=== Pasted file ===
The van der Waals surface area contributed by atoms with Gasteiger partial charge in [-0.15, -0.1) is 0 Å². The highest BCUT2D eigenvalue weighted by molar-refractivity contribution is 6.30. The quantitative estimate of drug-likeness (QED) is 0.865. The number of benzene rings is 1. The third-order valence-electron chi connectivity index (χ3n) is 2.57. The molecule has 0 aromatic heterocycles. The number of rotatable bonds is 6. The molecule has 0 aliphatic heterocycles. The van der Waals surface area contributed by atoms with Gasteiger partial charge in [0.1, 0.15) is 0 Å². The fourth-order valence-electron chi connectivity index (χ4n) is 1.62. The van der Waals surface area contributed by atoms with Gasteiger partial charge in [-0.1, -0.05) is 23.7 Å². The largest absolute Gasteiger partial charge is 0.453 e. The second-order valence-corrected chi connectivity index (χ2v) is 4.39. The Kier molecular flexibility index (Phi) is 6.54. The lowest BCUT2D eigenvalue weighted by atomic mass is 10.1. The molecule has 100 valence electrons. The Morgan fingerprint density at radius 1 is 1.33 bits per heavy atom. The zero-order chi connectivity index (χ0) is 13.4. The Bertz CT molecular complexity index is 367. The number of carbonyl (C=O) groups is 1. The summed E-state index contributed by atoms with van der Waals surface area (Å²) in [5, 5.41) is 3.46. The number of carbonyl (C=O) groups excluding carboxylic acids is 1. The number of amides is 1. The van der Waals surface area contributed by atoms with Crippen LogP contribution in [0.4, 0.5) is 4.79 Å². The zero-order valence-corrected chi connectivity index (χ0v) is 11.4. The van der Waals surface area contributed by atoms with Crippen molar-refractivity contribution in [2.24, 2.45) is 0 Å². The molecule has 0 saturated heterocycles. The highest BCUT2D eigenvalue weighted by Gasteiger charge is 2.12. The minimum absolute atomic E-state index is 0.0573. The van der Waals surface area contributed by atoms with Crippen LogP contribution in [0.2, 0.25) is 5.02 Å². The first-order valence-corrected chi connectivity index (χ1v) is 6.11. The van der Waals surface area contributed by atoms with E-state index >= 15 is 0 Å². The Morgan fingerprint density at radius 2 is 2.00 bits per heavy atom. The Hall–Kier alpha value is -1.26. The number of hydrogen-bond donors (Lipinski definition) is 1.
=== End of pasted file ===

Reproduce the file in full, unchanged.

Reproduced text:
The van der Waals surface area contributed by atoms with Gasteiger partial charge in [-0.15, -0.1) is 0 Å². The highest BCUT2D eigenvalue weighted by molar-refractivity contribution is 6.30. The quantitative estimate of drug-likeness (QED) is 0.865. The number of benzene rings is 1. The third-order valence-electron chi connectivity index (χ3n) is 2.57. The molecule has 0 aromatic heterocycles. The number of rotatable bonds is 6. The molecule has 0 aliphatic heterocycles. The van der Waals surface area contributed by atoms with Gasteiger partial charge in [0.1, 0.15) is 0 Å². The fourth-order valence-electron chi connectivity index (χ4n) is 1.62. The van der Waals surface area contributed by atoms with Gasteiger partial charge in [-0.1, -0.05) is 23.7 Å². The largest absolute Gasteiger partial charge is 0.453 e. The second-order valence-corrected chi connectivity index (χ2v) is 4.39. The Kier molecular flexibility index (Phi) is 6.54. The lowest BCUT2D eigenvalue weighted by atomic mass is 10.1. The molecule has 100 valence electrons. The Morgan fingerprint density at radius 1 is 1.33 bits per heavy atom. The zero-order chi connectivity index (χ0) is 13.4. The Bertz CT molecular complexity index is 367. The number of carbonyl (C=O) groups is 1. The summed E-state index contributed by atoms with van der Waals surface area (Å²) in [5, 5.41) is 3.46. The number of carbonyl (C=O) groups excluding carboxylic acids is 1. The number of amides is 1. The van der Waals surface area contributed by atoms with Crippen LogP contribution in [0.4, 0.5) is 4.79 Å². The zero-order valence-corrected chi connectivity index (χ0v) is 11.4. The van der Waals surface area contributed by atoms with Crippen molar-refractivity contribution in [2.24, 2.45) is 0 Å². The molecule has 0 saturated heterocycles. The highest BCUT2D eigenvalue weighted by Gasteiger charge is 2.12. The minimum absolute atomic E-state index is 0.0573. The van der Waals surface area contributed by atoms with Crippen LogP contribution in [0.2, 0.25) is 5.02 Å². The first-order valence-corrected chi connectivity index (χ1v) is 6.11. The van der Waals surface area contributed by atoms with E-state index >= 15 is 0 Å². The Morgan fingerprint density at radius 2 is 2.00 bits per heavy atom. The Hall–Kier alpha value is -1.26. The number of hydrogen-bond donors (Lipinski definition) is 1.